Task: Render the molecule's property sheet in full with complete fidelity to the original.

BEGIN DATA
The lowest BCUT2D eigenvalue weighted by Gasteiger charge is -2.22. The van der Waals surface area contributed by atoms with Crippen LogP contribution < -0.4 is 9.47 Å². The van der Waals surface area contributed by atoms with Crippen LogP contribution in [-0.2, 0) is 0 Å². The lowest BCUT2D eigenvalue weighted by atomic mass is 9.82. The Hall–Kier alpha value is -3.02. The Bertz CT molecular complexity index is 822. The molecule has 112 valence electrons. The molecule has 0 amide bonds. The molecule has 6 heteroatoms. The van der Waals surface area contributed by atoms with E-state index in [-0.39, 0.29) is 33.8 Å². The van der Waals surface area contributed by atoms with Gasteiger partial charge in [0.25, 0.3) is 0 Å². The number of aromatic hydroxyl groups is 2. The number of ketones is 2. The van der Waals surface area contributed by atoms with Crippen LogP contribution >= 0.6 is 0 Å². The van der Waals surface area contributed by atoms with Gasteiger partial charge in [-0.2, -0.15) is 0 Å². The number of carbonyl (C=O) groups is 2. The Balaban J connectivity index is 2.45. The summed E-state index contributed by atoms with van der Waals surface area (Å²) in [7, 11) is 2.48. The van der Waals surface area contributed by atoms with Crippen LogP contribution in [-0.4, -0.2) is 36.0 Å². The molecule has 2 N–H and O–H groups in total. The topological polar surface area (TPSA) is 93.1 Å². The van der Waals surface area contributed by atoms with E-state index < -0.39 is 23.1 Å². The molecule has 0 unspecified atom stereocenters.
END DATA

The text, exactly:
The lowest BCUT2D eigenvalue weighted by Gasteiger charge is -2.22. The van der Waals surface area contributed by atoms with Crippen LogP contribution < -0.4 is 9.47 Å². The van der Waals surface area contributed by atoms with Crippen LogP contribution in [-0.2, 0) is 0 Å². The lowest BCUT2D eigenvalue weighted by atomic mass is 9.82. The Hall–Kier alpha value is -3.02. The Bertz CT molecular complexity index is 822. The molecule has 112 valence electrons. The molecule has 0 amide bonds. The molecule has 6 heteroatoms. The van der Waals surface area contributed by atoms with E-state index in [-0.39, 0.29) is 33.8 Å². The van der Waals surface area contributed by atoms with Gasteiger partial charge in [0.25, 0.3) is 0 Å². The number of aromatic hydroxyl groups is 2. The number of ketones is 2. The van der Waals surface area contributed by atoms with Crippen LogP contribution >= 0.6 is 0 Å². The van der Waals surface area contributed by atoms with Gasteiger partial charge in [-0.2, -0.15) is 0 Å². The number of carbonyl (C=O) groups is 2. The Balaban J connectivity index is 2.45. The summed E-state index contributed by atoms with van der Waals surface area (Å²) in [7, 11) is 2.48. The van der Waals surface area contributed by atoms with Crippen LogP contribution in [-0.4, -0.2) is 36.0 Å². The molecule has 2 N–H and O–H groups in total. The topological polar surface area (TPSA) is 93.1 Å². The van der Waals surface area contributed by atoms with E-state index < -0.39 is 23.1 Å². The molecule has 0 unspecified atom stereocenters.